The Indianapolis Star, Jan. 13, 2011

Journal of the Print World, July 1, 2009

Register-Star, Aug. 17, 2006

The New York Sun, July 11, 2006

Art In America, Jan. 1, 2006

Memphis Business Journal, Nov. 1, 2002

Cheryl Pelavin Fine Art, Sept. 13, 2001

Art & Antiques Magazine, Dec. 1, 1999

The New York Times, Nov. 5, 1995

The Christian Science Monitor, June 29, 1990

Memphis Business Journal, April 1, 1990

The New York Times, April 2, 1989

Art News, Jan. 1, 1989

The New York Times, June 1, 1988

American Artist, April 1, 1988

The New York Times, Feb. 22, 1987

Princeton Packet, Feb. 13, 1987

Arts Magazine, Feb. 1, 1987

American Artist, Jan. 1, 1987

The Cleveland Plain Dealer, Sept. 25, 1985

Arts Magazine, March 1, 1985

Art In America, Sept. 1, 1984

American Artist, Feb. 1, 1984

Craddock’s signature style highlights the textural and structural details of her subjects—Southern willows, mighty oaks, Hudson Valley pines—even as it abstracts them.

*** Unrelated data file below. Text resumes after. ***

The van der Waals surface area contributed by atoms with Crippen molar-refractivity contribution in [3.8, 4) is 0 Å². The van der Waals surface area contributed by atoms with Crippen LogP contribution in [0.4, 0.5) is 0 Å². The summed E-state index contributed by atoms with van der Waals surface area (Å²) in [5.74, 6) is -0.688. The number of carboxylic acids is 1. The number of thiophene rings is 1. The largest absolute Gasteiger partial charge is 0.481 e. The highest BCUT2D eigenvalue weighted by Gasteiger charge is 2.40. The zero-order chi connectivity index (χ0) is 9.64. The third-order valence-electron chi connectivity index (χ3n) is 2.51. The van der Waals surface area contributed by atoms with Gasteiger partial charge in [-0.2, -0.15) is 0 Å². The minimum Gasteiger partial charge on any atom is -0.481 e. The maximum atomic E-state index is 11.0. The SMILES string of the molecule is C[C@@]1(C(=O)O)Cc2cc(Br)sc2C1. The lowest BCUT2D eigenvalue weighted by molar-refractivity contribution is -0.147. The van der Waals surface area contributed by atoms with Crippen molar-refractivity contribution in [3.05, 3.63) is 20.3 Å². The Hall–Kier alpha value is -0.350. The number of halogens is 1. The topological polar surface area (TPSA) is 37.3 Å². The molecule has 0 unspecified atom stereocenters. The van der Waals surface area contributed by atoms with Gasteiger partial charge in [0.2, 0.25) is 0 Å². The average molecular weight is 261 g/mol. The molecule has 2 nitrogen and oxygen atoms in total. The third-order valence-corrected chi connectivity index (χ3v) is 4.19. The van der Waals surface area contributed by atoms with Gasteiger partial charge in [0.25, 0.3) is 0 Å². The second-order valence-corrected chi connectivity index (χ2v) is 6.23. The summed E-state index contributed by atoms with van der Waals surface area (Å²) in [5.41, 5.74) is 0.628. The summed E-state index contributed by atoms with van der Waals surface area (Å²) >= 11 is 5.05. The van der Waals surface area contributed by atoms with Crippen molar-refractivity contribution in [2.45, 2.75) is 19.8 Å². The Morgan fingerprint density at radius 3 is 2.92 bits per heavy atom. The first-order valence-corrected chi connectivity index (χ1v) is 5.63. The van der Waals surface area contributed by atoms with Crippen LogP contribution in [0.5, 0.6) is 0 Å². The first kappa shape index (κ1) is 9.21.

— Edward M. Gómez, "Creation and Conservation" Art & Antiques, May 1, 2011

"A peculiar quiet intensity radiates from the landscape painting of Daisy Craddock, as much a result of a golden vision of sincerity, dignity and nostalgia as of the radiance of color and depth of field,"

— Fredric Koeppel "Landscapes draw on memories of Mid-South" The Commerical Appeal, January 9, 2010

The tension between expansive space and thin paint rubbed into burnt-sienna ground calls to mind Rothko. But rather than existential anxiety, in Ms. Craddock's evocation of an imperturable immensity one feels timeless rhythym and summery light," 

— Ken Johnson, "Weekend Fine Arts and Leisure, Art in Review", New York Times, Oct 19, 2001

For twenty years Daisy Craddock has used oil paint on canvas to survey the possibilities of landscape painting. She does not produce views on nature captured in the moment. Rather her subject is as much the process of painting as it is the observation of the actual place.

— Andrea Kirsch, "Two Places Recent Paintings, Drawings and Monoprints", Cheryl Pelavin Fine Art, July, 2001

"These are straight ahead landscapes with a modernist spine. If the landscape genre isolates them from the current Neo-Expressionist mainstream, they are also likely to outlast it."

— Stephen Westfall, Art in America, 1984